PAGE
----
Dispersion of deep-sea hydrothermal vent effluents and larvae by submesoscale and tidal currents

Type Article
Date 2018-03
Language English
Author(s) Vic Clement1, 2, Gula Jonathan2, Roullet Guillaume2, Pradillon Florence3
Affiliation(s) 1 : Univ Southampton, Dept Ocean & Earth Sci, Southampton, Hants, England.
2 : Univ Brest, CNRS, IRD, IFREMER,LOPS,IUEM, Brest, France.
3 : IFREMER, Ctr Brest, REM EEP LEP, Inst Carnot Ifremer,EDROME, Plouzane, France.
Source Deep-sea Research Part I-oceanographic Research Papers (0967-0637) (Pergamon-elsevier Science Ltd), 2018-03 , Vol. 133 , P. 1-18
DOI 10.1016/j.dsr.2018.01.001
WOS© Times Cited 10
Keyword(s) Submesoscales, Tides, Hydrothermal vent, Lagrangian dispersion, Lucky Strike, Mid-Atlantic Ridge, Connectivity, Bathymodiolus
Abstract

Deep-sea hydrothermal vents provide sources of geochemical materials that impact the global ocean heat and chemical budgets, and support complex biological communities. Vent effluents and larvae are dispersed and transported long distances by deep ocean currents, but these currents are largely undersampled and little is known about their variability. Submesoscale (0.1–10 km) currents are known to play an important role for the dispersion of biogeochemical materials in the ocean surface layer, but their impact for the dispersion in the deep ocean is unknown. Here, we use a series of nested regional oceanic numerical simulations with increasing resolution (from δx=6km to δx=0.75km) to investigate the structure and variability of highly-resolved deep currents over the Mid-Atlantic Ridge (MAR) and their role on the dispersion of the Lucky Strike hydrothermal vent effluents and larvae. We shed light on a submesoscale regime of oceanic turbulence over the MAR at 1500 m depth, contrasting with open-ocean – i.e., far from topographic features – regimes of turbulence, dominated by mesoscales.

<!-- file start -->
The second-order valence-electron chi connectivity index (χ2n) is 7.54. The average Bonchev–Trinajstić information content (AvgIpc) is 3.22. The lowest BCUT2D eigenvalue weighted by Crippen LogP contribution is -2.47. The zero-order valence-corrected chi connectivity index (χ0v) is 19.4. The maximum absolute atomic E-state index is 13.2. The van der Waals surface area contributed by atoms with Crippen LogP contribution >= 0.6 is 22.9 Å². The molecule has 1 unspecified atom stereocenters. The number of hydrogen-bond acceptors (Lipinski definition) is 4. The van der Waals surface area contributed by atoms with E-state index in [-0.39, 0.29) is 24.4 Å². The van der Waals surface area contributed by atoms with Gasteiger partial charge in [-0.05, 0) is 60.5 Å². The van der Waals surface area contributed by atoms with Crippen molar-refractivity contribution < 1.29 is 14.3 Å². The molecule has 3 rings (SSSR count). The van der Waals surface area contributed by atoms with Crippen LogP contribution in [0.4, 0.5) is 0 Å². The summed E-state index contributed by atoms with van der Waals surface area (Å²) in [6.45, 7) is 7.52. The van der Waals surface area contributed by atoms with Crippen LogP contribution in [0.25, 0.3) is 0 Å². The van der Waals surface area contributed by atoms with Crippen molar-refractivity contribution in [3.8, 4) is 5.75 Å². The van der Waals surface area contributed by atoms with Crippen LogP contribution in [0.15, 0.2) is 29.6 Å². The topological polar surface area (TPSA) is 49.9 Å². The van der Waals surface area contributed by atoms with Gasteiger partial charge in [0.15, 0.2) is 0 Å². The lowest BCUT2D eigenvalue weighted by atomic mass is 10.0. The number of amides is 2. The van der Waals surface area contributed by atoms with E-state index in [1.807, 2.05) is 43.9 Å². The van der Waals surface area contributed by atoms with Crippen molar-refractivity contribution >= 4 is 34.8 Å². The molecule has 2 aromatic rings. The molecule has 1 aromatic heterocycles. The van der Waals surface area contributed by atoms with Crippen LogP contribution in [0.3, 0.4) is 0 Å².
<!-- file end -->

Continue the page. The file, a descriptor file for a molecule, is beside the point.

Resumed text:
Impacts of submesoscale and tidal currents on larval dispersion and connectivity among vent populations are investigated by releasing neutrally buoyant Lagrangian particles at the Lucky Strike hydrothermal vent. Although the absolute dispersion is overall not sensitive to the model resolution, submesoscale currents are found to significantly increase both the horizontal and vertical relative dispersion of particles at O(1-10) km and O(1-10) days, resulting in an increased mixing of the cloud of particles. A fraction of particles are trapped in submesoscale coherent vortices, which enable transport over long time and distances. Tidal currents and internal tides do not significantly impact the horizontal relative dispersion. However, they roughly double the vertical dispersion. Specifically, particles undergo strong tidally-induced mixing close to rough topographic features, which allows them to rise up in the water column and to cross topographic obstacles.

The mesoscale variability controls at first order the connectivity between hydrothermal sites and we do not have long enough simulations to conclude on the connectivity between the different MAR hydrothermal sites. However, our simulations suggest that the connectivity might be increased by submesoscale and tidal currents, which act to spread the cloud of particles and help them cross topographic barriers.

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